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Carrying Hope Back to High School – Students Attend It’s Time to Talk: Forums on Race™

By YWCA Minneapolis and Kari Anderson Slade, health teacher and health careers coordinator at Roosevelt High School
September 13, 2019
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For the past two years, Roosevelt High School students have attended It’s Time to Talk: Forums on RaceTM through event scholarships. In the Q&A below, Roosevelt High School teacher, Kari Anderson Slade, shares how it has been a meaningful, powerful experience for her students.

How did you first get involved with YWCA Minneapolis and It’s Time to Talk: Forums on Race?

I got involved with YWCA Minneapolis and It’s Time to Talk by participating in their racial justice trainings in downtown Minneapolis, after the Trayvon Martin murder and lack of conviction of George Zimmerman – as well as countless other young men we have lost. Being the mother of a young son, I was emotionally drawn to work towards racial justice more.

When I heard about the It’s Time to Talk event, I wanted to pull my students into this experience to directly and creatively talk about race, racism and its effects on our lives, school experience, life plans, career choices and more.

Young person speaking at a table with others listening

What has been memorable for the students attending It’s Time to Talk?

What we hear and talk about at It’s Time to Talk is extremely relevant and noticeably different from a typical classroom setting. Seeing the students nod their heads while their life experiences and instincts are affirmed by the speakers is priceless and so significant, especially as they hear messages that may oppress, question or ostracize their identities in their world outside of It’s Time to Talk.

“The students are blown away by how elegant and fancy the luncheon is – which gives the content a sense of importance to them. That paired with seeing the volume of people in the Twin Cities who care about racial justice is powerful!”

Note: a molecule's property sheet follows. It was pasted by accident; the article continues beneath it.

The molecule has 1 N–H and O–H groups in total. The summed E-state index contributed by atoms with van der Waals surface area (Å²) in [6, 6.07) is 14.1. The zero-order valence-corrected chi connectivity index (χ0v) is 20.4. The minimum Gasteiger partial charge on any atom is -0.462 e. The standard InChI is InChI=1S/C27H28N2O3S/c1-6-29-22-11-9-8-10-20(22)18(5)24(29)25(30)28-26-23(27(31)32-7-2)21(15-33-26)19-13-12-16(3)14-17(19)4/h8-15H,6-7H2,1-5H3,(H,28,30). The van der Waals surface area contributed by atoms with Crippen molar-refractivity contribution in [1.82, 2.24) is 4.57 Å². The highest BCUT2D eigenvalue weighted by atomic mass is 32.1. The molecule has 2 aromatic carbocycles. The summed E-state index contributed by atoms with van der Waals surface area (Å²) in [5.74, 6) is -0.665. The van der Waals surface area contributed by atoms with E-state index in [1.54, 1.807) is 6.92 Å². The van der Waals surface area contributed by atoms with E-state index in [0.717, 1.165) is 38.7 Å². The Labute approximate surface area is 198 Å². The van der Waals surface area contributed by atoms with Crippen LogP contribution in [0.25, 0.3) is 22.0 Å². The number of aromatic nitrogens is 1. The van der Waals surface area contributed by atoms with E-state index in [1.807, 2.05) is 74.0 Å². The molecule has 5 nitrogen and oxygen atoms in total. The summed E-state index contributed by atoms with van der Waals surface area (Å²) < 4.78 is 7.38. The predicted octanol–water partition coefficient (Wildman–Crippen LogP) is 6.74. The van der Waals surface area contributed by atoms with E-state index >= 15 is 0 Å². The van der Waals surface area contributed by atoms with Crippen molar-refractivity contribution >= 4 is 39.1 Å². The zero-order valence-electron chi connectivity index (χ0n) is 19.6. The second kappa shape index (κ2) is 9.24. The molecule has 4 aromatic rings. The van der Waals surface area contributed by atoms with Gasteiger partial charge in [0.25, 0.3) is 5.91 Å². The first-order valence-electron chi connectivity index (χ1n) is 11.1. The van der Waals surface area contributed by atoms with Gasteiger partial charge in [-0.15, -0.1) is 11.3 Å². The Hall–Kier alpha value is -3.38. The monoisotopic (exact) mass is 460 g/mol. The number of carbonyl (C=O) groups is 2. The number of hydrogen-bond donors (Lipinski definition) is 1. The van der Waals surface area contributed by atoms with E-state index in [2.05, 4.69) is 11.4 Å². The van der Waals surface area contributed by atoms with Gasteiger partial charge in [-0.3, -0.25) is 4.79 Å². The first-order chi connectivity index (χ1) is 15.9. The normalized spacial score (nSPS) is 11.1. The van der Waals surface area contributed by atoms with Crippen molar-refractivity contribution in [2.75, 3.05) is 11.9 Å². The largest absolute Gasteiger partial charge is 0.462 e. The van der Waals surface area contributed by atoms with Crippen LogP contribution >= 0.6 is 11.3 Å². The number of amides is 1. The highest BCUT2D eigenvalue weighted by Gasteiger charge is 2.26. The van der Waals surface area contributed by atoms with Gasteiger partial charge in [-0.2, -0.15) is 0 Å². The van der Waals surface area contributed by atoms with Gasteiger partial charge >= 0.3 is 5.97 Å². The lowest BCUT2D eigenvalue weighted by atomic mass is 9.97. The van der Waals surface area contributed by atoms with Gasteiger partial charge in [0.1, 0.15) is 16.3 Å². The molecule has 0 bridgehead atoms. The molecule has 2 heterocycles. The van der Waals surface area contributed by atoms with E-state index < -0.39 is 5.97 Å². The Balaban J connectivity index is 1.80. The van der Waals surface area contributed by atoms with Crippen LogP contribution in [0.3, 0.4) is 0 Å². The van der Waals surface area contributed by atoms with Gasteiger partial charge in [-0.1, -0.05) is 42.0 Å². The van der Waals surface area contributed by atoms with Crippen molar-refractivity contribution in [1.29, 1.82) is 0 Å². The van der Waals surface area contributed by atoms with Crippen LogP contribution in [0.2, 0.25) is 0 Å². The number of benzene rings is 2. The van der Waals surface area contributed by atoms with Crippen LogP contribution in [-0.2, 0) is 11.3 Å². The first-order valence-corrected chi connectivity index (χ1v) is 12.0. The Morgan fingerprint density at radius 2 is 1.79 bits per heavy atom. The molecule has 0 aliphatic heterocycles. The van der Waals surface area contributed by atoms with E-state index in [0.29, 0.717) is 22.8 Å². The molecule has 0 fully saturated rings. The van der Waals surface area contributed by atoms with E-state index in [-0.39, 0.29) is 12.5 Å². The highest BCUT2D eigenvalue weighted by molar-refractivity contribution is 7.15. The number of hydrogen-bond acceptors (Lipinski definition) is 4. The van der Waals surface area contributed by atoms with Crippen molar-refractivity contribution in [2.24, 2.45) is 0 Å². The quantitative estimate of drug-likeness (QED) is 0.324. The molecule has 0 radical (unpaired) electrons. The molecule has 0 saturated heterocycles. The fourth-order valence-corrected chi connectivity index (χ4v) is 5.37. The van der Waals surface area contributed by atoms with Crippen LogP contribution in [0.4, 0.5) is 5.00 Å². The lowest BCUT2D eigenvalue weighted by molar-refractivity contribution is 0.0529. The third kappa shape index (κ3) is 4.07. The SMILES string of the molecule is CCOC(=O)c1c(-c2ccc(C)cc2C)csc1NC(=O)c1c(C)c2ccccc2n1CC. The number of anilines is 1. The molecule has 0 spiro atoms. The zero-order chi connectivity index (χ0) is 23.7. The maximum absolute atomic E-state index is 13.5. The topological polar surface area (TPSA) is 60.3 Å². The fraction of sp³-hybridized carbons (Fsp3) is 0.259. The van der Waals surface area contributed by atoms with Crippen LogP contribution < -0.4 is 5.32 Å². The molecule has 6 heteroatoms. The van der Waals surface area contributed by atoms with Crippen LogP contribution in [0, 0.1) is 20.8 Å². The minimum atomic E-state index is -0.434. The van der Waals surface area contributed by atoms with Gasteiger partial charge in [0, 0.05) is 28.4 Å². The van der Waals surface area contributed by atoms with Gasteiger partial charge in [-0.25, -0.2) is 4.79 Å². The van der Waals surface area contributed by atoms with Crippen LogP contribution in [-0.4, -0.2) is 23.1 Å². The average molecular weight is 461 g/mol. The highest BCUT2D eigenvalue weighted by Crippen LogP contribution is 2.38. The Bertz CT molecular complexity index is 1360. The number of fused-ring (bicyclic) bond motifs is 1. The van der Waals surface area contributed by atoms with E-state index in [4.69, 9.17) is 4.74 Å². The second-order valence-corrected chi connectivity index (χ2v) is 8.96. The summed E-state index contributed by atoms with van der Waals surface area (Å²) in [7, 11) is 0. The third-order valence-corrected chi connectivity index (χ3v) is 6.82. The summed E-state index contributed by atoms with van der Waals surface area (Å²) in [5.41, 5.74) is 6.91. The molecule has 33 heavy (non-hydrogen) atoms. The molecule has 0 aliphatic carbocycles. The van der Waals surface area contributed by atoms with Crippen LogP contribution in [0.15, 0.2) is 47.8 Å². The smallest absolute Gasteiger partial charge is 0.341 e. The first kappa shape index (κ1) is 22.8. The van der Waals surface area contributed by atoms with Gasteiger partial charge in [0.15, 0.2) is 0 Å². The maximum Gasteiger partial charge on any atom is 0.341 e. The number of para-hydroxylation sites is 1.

The first luncheon we attended, they looked at me and asked me why I hadn’t told them – they would have dressed up!

I’ve noticed the students who attend the event have a stronger connection to the content I teach afterward. It’s Time to Talk sees them, hears them, speaks to them and allows us to carry that hope back to school and our lives!

How have you incorporated ideas from the event into school?

Last year, we collected a list of questions, takeaways and action steps with the students after the event. Here are just a few of those ideas:

  • It is crucial to celebrate all cultures the way we have done with some (assemblies, celebration months, education about culture, etc.)
  • We need to work on breaking down the barriers that keep us in ethnic or racial cliques – possibly mix it up days in the lunchroom?
  • Students’ voices are honored at It’s Time to Talk; how can we do this more in school so students can be authentically central in their education

What does it mean to you and the students to have been scholarship recipients?

We would absolutely not be able to attend without scholarships. The generosity of those that provide scholarship funding makes this experience possible. It allows for equity in who can attend – and who is seen as important members of our community who should be literally “at the table”!

Donate to the Racial Justice Scholarship Fund

Register for It’s Time To Talk: Forums on Race